2015 Skyscraper Competition
Chong Wang, Mingwei Sun, Zhen Wang
China, United Kingdom
It might be overly idealistic to combine the eagerness for tall buildings with an impoverished region where is waiting to conquer the risk of famine and disease instead of an anticipation of the metropolitan image. However, tall buildings implies the efficient concentration of technologies, materials, productivities and spatial organizations, which, in our design, can be celebrated as the very zeitgeist whereby the poor domains abandoned by the classic urban fantasy can grasp the opportunity to creatively erase the incidence of innutrition in a vernacular, sustainable and optimistic way.
Nowadays, there are still some countries in Africa suffering the said problem. Take the needs of protein as an instance: according to the statistics of nutrients, people from the Republic of Central Africa (the sample case) hardly obtain sufficient protein from diet (46 g/person/day) which detrimentally falls behind some leading countries (e.g. Iceland (137 g/person/day), but ironically overwhelms at least 7 countries from the same continent. Because of the scarcity of capital and resources, these countries barely afford a decent agricultural infrastructure, not to mention the influence of the increasingly fragile ecosystem.
When the generic agriculture encounters flaws and limitations, the alternative is required, which is back to the tradition. In Africa, eating termites used to be a way of life when other sources of protein are scarce since termites generally consist of up to 38 percent protein and also rich in iron, calcium, essential fatty acids and amino acids. Our study finds that the annual reproduction of one queen equals to 30kg of beef, which could be impressively valuable in an African context. Although taking advantage of the rich nutritional quality of these insects sounds feasible, there are some restrictions: the tradition way to harvest termite can only happen in the beginning of the rainy season when winged termites appear; furthermore, breeding termites for daily consumption requires vast land area and abundant resource of plant fibre (for the symbiotic protozoa). Therefore, how to effectively control and breed termites with specific regards to the production and safety is the key of this proposal. In accordance with our concept, the proposed solution goes to an extension on the vertical direction as interpreted at beginning.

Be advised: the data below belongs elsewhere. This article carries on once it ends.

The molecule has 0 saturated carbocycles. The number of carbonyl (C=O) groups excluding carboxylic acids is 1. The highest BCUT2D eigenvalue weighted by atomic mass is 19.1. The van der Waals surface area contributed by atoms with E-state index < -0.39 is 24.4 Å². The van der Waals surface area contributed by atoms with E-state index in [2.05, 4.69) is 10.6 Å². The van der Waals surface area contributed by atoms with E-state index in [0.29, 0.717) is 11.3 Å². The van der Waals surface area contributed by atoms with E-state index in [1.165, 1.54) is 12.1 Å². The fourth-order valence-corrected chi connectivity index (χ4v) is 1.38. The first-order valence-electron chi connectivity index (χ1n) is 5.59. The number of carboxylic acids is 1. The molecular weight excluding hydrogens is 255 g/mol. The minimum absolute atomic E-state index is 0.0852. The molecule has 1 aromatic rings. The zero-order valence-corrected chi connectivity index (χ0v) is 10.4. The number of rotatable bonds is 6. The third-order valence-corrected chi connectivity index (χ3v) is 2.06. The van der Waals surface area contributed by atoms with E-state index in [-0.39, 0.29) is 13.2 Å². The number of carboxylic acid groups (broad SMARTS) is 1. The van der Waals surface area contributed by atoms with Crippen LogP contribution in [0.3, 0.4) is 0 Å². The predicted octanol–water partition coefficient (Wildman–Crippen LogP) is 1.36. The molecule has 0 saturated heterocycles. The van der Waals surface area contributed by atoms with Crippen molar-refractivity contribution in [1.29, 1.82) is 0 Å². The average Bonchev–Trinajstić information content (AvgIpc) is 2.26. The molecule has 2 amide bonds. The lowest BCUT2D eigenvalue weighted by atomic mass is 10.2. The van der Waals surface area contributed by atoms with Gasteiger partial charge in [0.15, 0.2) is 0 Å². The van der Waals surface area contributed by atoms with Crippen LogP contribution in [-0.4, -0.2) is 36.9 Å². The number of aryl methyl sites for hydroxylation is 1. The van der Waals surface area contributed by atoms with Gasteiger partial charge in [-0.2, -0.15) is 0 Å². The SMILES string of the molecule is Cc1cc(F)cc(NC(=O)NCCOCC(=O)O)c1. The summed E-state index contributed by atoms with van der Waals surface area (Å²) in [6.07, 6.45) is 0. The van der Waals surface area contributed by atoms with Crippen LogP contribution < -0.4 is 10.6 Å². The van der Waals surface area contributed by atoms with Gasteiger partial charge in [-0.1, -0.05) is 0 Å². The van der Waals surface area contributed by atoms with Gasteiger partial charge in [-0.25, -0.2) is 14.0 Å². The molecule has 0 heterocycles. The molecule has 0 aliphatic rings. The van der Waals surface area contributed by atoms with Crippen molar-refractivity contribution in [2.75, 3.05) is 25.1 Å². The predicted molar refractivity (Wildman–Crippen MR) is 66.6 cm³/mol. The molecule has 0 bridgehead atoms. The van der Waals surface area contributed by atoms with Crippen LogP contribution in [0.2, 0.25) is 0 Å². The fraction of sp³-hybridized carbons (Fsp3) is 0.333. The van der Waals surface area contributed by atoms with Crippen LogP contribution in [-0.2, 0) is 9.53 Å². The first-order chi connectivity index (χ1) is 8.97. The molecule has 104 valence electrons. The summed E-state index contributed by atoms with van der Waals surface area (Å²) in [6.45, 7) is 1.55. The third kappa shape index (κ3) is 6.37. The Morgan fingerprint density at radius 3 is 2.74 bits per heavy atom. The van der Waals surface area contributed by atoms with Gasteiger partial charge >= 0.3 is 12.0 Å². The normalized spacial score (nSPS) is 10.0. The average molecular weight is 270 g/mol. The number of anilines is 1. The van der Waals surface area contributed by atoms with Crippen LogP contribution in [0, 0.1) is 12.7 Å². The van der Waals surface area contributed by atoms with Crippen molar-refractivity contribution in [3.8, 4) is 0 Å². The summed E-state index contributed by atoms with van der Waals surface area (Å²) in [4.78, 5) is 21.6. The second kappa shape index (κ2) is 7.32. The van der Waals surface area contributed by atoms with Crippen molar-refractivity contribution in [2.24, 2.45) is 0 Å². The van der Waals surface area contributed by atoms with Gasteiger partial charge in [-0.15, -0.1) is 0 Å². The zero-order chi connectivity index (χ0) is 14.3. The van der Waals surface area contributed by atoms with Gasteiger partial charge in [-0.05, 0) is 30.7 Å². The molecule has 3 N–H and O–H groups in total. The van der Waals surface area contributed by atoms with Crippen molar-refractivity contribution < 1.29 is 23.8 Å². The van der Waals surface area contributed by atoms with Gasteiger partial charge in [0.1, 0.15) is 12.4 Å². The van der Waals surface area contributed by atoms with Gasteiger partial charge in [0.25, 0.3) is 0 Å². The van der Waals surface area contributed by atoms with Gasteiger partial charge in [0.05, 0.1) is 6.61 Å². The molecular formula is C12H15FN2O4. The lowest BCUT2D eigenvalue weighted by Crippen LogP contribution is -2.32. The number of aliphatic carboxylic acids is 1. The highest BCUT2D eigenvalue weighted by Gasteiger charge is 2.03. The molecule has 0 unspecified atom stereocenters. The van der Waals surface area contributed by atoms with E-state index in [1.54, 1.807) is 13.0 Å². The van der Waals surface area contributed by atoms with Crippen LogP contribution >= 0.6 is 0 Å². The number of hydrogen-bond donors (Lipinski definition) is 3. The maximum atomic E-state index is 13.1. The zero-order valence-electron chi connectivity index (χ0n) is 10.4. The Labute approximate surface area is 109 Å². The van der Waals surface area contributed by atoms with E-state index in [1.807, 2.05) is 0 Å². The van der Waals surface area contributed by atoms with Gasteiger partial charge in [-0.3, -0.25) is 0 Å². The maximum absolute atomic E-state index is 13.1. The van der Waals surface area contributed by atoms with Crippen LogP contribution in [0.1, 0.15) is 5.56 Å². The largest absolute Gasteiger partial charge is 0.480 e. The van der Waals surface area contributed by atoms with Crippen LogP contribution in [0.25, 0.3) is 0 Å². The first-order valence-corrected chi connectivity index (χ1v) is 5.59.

Our proposal explores the applicability of a tall building design in edible termite farming of Africa which supported by low-tech masonry work in order to encourage the involvement of local people and reduce the capital cost. With the help of cross arch, duplicable units, each of them contains a mound for a termite nest, can be stacked up to increase the plot ratio. As a result, multiple nests can be assembled within a relatively dense area by using the multiple porous structures whereby air-changing and shading protect not only termites but human workers. In this vertical protein farm, termites’ daily consumption of wood fibre is supported by human gatherer and mechanical proceeding work is involved to smash and reform plant fibre in order to ensure a rapid growth of termite population. Simultaneously, people can use strong light, smoke and spray with pheromone to harvest termites (workers and soldiers) which would become the ingredient of daily meals providing with abundant protein after dehydration and smash.
The life span of the queen can exceed 45 years (sometimes can be 100 years), once the queen has dead, the existing nest can be replaced by new mound waiting for new generations. The towering structure that holds those termite farms thereby can be maintained on the African savannah, casting its silhouette to continuously protect our offspring. Read the rest of this entry »